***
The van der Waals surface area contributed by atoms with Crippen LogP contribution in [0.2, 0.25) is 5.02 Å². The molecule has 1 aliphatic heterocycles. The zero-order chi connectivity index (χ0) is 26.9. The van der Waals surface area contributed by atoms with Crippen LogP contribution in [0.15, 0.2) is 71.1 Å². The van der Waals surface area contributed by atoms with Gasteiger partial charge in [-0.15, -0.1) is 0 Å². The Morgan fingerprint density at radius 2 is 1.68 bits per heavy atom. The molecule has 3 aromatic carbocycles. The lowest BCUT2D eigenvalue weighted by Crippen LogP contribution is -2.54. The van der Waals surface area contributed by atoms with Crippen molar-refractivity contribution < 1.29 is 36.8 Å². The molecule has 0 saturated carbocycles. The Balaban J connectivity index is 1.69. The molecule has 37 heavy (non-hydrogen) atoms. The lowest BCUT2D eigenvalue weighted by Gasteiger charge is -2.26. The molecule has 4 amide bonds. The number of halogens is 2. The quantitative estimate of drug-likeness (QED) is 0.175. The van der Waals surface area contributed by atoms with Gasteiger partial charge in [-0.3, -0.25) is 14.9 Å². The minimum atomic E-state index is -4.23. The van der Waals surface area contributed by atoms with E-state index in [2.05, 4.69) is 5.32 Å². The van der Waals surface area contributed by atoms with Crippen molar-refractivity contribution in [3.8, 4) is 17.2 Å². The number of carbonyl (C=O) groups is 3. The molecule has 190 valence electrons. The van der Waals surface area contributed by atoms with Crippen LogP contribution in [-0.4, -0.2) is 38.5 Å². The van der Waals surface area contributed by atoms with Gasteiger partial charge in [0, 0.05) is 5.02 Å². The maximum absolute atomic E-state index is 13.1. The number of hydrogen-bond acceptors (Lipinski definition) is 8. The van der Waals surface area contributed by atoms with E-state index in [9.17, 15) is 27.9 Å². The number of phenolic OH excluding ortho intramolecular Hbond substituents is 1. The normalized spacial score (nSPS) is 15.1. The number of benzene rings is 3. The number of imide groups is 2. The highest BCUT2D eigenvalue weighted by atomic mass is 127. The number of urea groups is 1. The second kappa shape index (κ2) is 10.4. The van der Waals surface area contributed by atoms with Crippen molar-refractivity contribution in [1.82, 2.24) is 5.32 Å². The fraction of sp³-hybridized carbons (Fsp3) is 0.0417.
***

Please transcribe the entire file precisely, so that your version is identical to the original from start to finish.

The van der Waals surface area contributed by atoms with Crippen LogP contribution in [0.2, 0.25) is 5.02 Å². The molecule has 1 aliphatic heterocycles. The zero-order chi connectivity index (χ0) is 26.9. The van der Waals surface area contributed by atoms with Crippen LogP contribution in [0.15, 0.2) is 71.1 Å². The van der Waals surface area contributed by atoms with Gasteiger partial charge in [-0.15, -0.1) is 0 Å². The Morgan fingerprint density at radius 2 is 1.68 bits per heavy atom. The molecule has 3 aromatic carbocycles. The lowest BCUT2D eigenvalue weighted by Crippen LogP contribution is -2.54. The van der Waals surface area contributed by atoms with Crippen molar-refractivity contribution < 1.29 is 36.8 Å². The molecule has 0 saturated carbocycles. The Balaban J connectivity index is 1.69. The molecule has 37 heavy (non-hydrogen) atoms. The lowest BCUT2D eigenvalue weighted by Gasteiger charge is -2.26. The molecule has 4 amide bonds. The number of halogens is 2. The quantitative estimate of drug-likeness (QED) is 0.175. The van der Waals surface area contributed by atoms with Gasteiger partial charge in [-0.3, -0.25) is 14.9 Å². The minimum atomic E-state index is -4.23. The van der Waals surface area contributed by atoms with E-state index in [2.05, 4.69) is 5.32 Å². The van der Waals surface area contributed by atoms with Crippen molar-refractivity contribution in [3.8, 4) is 17.2 Å². The number of carbonyl (C=O) groups is 3. The molecule has 190 valence electrons. The van der Waals surface area contributed by atoms with Crippen LogP contribution in [-0.4, -0.2) is 38.5 Å². The van der Waals surface area contributed by atoms with Gasteiger partial charge in [0, 0.05) is 5.02 Å². The maximum absolute atomic E-state index is 13.1. The number of hydrogen-bond acceptors (Lipinski definition) is 8. The van der Waals surface area contributed by atoms with E-state index in [9.17, 15) is 27.9 Å². The number of phenolic OH excluding ortho intramolecular Hbond substituents is 1. The normalized spacial score (nSPS) is 15.1. The number of benzene rings is 3. The number of imide groups is 2. The highest BCUT2D eigenvalue weighted by atomic mass is 127. The number of urea groups is 1. The second kappa shape index (κ2) is 10.4. The van der Waals surface area contributed by atoms with Crippen molar-refractivity contribution in [1.82, 2.24) is 5.32 Å². The fraction of sp³-hybridized carbons (Fsp3) is 0.0417.